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Rifamycin matches ciprofloxacin's efficacy in travelers' diarrhea with less risk of antibiotic resistance.

CHICAGO -- An investigational antibiotic was just as effective as ciprofloxacin at curing travelers' diarrhea but was associated with a significantly lower rate of colonization with extended spectrum beta-lactam-resistant Escherichia coli, a phase III trial has determined.

"Rifamycin was noninferior to ciprofloxacin on every endpoint in this trial," Robert Steffen, MD, said at the annual Digestive Disease Week[R]. "However, there was no increase in extended spectrum beta-lactamase-producing Enterobacteriaceae (ES-BL-E) associated with rifamycin, and significantly less new acquisition of these pathogens than in the ciprofloxacin group."

Rifamycin is a poorly absorbed, broad-spectrum antibiotic in the same chemical family as rifaximin. It's designed, both molecularly and in packaging, to become active only in the lower ileum and colon with limited systemic absorption. The drug is approved in Europe for infectious colitis, Clostridium difficile, diverticulitis, and also as supportive treatment of inflammatory bowel diseases and hepatic encephalopathy.

The study comprised 835 adults who had developed acute infectious diarrhea within 4 weeks of international travel (at least three unformed stools, along with symptoms of enteric infection). Subjects with fever or grossly bloody stools were excluded from the study, which was conducted in India, Guatemala, and Ecuador.

Subjects were randomized to 3 days of rifamycin 800 mg, or ciprofloxacin 1,000 mg. Follow-up visits occurred on days 2, 5, and 6, with a final follow-up by mail 4 weeks later. The primary endpoint was time to last unformed stool from the first dose of study medication.

Secondary endpoints were clinical cure (24 hours with no clinical symptoms, fever, or watery stools, or 48 hours with no fever; and either no stools or only formed stools), need for rescue therapy, treatment failure, pathogen eradication in posttreatment stool, and the rate of ESBL-E colonization.

The time to last unformed stool was 43 hours in the rifamycin group and 37 hours in the ciprofloxacin group, which were not significantly different. The results were similar when broken down by infective organism, by gender, and by study location.

Rifamycin was also noninferior to ciprofloxacin in several secondary endpoints, including clinical cure (85% each), treatment failure (15% each), and need for rescue therapy (1% vs. 2.6%). The drugs were also virtually identical in the number of unformed stools per 24-hour interval, which fell precipitously from 5.5 on day 1, to 1 by day 5, and in complete resolution of gastrointestinal symptoms, which were about 75% resolved in each group by day 5.

Rifamycin was equally effective in eradicating all of the pathogens identified in the cohort. This included all pathogens in the E. coli group, all in the potentially invasive group (Shigella, Campylobacter, Salmonella, and Aeromonas), norovirus, giardia, and Cryptosporidium.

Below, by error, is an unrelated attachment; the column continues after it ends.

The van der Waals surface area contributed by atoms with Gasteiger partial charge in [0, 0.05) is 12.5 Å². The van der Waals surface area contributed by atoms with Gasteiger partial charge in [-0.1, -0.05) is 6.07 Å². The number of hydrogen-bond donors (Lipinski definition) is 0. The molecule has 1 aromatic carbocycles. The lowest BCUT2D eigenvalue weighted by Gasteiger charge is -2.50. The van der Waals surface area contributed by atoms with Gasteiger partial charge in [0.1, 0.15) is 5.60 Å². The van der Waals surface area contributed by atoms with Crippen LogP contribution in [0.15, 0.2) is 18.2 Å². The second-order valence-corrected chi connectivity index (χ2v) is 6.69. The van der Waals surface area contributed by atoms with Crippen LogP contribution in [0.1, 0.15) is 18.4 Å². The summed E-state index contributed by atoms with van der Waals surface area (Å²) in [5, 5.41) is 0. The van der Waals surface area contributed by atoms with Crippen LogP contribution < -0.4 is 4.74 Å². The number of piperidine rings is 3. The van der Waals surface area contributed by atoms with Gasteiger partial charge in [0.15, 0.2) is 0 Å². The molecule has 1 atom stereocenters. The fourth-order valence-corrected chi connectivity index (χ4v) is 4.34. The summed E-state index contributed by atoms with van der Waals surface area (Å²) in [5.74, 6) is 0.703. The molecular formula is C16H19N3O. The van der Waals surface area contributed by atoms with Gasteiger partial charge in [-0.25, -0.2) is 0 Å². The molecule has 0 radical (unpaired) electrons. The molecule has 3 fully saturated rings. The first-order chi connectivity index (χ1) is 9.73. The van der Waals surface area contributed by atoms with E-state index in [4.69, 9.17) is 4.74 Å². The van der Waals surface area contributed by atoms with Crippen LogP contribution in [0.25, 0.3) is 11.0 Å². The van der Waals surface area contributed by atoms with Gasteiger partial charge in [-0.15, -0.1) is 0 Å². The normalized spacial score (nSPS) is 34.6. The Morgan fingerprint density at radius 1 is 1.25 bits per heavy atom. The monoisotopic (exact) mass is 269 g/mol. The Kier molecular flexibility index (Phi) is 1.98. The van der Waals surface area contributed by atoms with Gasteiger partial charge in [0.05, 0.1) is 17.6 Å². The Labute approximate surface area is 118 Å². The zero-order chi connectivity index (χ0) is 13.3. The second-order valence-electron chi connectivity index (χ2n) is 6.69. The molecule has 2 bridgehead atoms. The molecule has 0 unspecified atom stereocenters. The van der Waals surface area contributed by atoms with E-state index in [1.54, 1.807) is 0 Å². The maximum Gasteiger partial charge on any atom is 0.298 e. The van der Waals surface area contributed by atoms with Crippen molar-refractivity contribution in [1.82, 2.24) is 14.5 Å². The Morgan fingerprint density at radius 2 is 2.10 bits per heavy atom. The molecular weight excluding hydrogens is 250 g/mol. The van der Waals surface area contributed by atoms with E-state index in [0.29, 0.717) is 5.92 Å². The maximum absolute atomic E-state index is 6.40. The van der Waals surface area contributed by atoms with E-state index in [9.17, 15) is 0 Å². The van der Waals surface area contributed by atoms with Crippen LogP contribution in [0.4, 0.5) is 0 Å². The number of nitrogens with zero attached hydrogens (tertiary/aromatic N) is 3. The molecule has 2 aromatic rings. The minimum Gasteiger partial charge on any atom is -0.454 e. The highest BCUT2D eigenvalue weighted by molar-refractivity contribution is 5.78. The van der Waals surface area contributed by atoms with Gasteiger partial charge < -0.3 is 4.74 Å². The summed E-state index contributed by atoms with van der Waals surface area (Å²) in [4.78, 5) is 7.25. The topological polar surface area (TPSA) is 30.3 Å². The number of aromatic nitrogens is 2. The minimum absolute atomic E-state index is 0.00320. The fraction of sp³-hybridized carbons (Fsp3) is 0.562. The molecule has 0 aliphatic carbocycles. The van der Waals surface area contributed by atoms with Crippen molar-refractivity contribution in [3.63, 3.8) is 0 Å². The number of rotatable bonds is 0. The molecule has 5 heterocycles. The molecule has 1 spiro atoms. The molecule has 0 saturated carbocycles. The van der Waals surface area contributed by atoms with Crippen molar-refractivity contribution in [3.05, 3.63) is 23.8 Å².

Treatment-emergent adverse events occurred in 12% of each group; none were serious. About 8% of each group experienced an adverse drug reaction.

Where the drugs did differ, and sharply so, was in antibiotic resistance, said Dr. Steffen, of the University of Zurich and the University of Texas School of Public Health, Houston. At baseline, about 16% of the group was infected with ESBL--E. coli. At last follow-up, those species were present in 16% of the rifamycin group, but in 21% of the ciprofloxacin group. Similarly, there was less new ESBL--E. coli colonization in patients who had been negative at baseline (10% vs. 17%).

The findings are particularly important in light of the increasing worldwide emergence of antibiotic-resistant bacteria, Dr. Steffen said. In fact, new guidelines released April 29 by the International Society of Travel Medicine recommend that antibiotics be reserved for moderate to severe cases of travelers' diarrhea and not be used at all in milder cases (J Travel Med. 2017 Apr 29;24[suppl. l]:S57-74).

"The widespread use of ciprofloxacin and other antibiotics for travelers' diarrhea has contributed to the rise of these resistant bacteria," Dr. Steffen said in an interview.

"We need to rethink the way we use these drugs and to focus instead on drugs that are not systemically absorbed. If rifamycin is eventually approved for this indication, it would be a good alternative to systemic antibiotics, curing the acute illness, and not contributing as much to the emergence of these worrisome pathogens."

Digestive Disease Week is jointly sponsored by the American Association for the Study of Liver Diseases, the American Gastroenterological Association Institute, the American Society for Gastrointestinal Endoscopy, and the Society for Surgery of the Alimentary Tract.

In a video interview at the meeting, Dr. Steffen spoke about the trial and concerns about antibiotic resistance that are addressed in the new guidelines and by this new study.

Dr. Falk Pharma GmbH of Freiburg, Germany, is developing rifamycin and conducted the study. Dr. Steffen has received consulting and travel fees from the company.



Caption: Dr. Robert Steffen: Ciprofloxacin has contributed to the rise of resistant bacteria.
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Author:Sullivan, Michele G.
Publication:Family Practice News
Geographic Code:1USA
Date:Jun 1, 2017
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